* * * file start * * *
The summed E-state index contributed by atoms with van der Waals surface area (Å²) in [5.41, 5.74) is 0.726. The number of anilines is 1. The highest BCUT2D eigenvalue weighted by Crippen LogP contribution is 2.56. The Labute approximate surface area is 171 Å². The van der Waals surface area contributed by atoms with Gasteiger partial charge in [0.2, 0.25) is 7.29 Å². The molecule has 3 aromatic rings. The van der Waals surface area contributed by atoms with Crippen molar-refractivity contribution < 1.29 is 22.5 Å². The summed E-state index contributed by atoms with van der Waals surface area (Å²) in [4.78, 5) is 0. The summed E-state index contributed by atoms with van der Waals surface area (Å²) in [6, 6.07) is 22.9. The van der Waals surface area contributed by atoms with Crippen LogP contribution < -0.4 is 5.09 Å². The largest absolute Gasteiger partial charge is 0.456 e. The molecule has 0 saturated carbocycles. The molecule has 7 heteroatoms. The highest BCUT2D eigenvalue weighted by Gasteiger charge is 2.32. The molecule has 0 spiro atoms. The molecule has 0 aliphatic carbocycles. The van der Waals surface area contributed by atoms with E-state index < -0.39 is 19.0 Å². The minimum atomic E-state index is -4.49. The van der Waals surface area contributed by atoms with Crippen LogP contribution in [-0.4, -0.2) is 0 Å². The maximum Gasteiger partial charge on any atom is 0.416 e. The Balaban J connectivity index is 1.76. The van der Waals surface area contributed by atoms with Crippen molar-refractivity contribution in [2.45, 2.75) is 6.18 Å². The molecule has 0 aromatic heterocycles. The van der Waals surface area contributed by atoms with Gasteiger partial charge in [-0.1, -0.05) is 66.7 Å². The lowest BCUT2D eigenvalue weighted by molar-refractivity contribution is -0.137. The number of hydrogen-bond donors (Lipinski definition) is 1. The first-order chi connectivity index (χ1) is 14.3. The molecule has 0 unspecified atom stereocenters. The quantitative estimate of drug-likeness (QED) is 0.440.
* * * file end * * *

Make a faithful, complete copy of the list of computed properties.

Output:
The summed E-state index contributed by atoms with van der Waals surface area (Å²) in [5.41, 5.74) is 0.726. The number of anilines is 1. The highest BCUT2D eigenvalue weighted by Crippen LogP contribution is 2.56. The Labute approximate surface area is 171 Å². The van der Waals surface area contributed by atoms with Gasteiger partial charge in [0.2, 0.25) is 7.29 Å². The molecule has 3 aromatic rings. The van der Waals surface area contributed by atoms with Crippen molar-refractivity contribution < 1.29 is 22.5 Å². The summed E-state index contributed by atoms with van der Waals surface area (Å²) in [4.78, 5) is 0. The summed E-state index contributed by atoms with van der Waals surface area (Å²) in [6, 6.07) is 22.9. The van der Waals surface area contributed by atoms with Crippen LogP contribution < -0.4 is 5.09 Å². The largest absolute Gasteiger partial charge is 0.456 e. The molecule has 0 saturated carbocycles. The molecule has 7 heteroatoms. The highest BCUT2D eigenvalue weighted by Gasteiger charge is 2.32. The molecule has 0 spiro atoms. The molecule has 0 aliphatic carbocycles. The van der Waals surface area contributed by atoms with E-state index < -0.39 is 19.0 Å². The minimum atomic E-state index is -4.49. The van der Waals surface area contributed by atoms with Crippen LogP contribution in [-0.4, -0.2) is 0 Å². The maximum Gasteiger partial charge on any atom is 0.416 e. The Balaban J connectivity index is 1.76. The van der Waals surface area contributed by atoms with Crippen molar-refractivity contribution in [2.45, 2.75) is 6.18 Å². The molecule has 0 aromatic heterocycles. The van der Waals surface area contributed by atoms with Gasteiger partial charge in [-0.1, -0.05) is 66.7 Å². The lowest BCUT2D eigenvalue weighted by molar-refractivity contribution is -0.137. The number of hydrogen-bond donors (Lipinski definition) is 1. The first-order chi connectivity index (χ1) is 14.3. The molecule has 0 unspecified atom stereocenters. The quantitative estimate of drug-likeness (QED) is 0.440.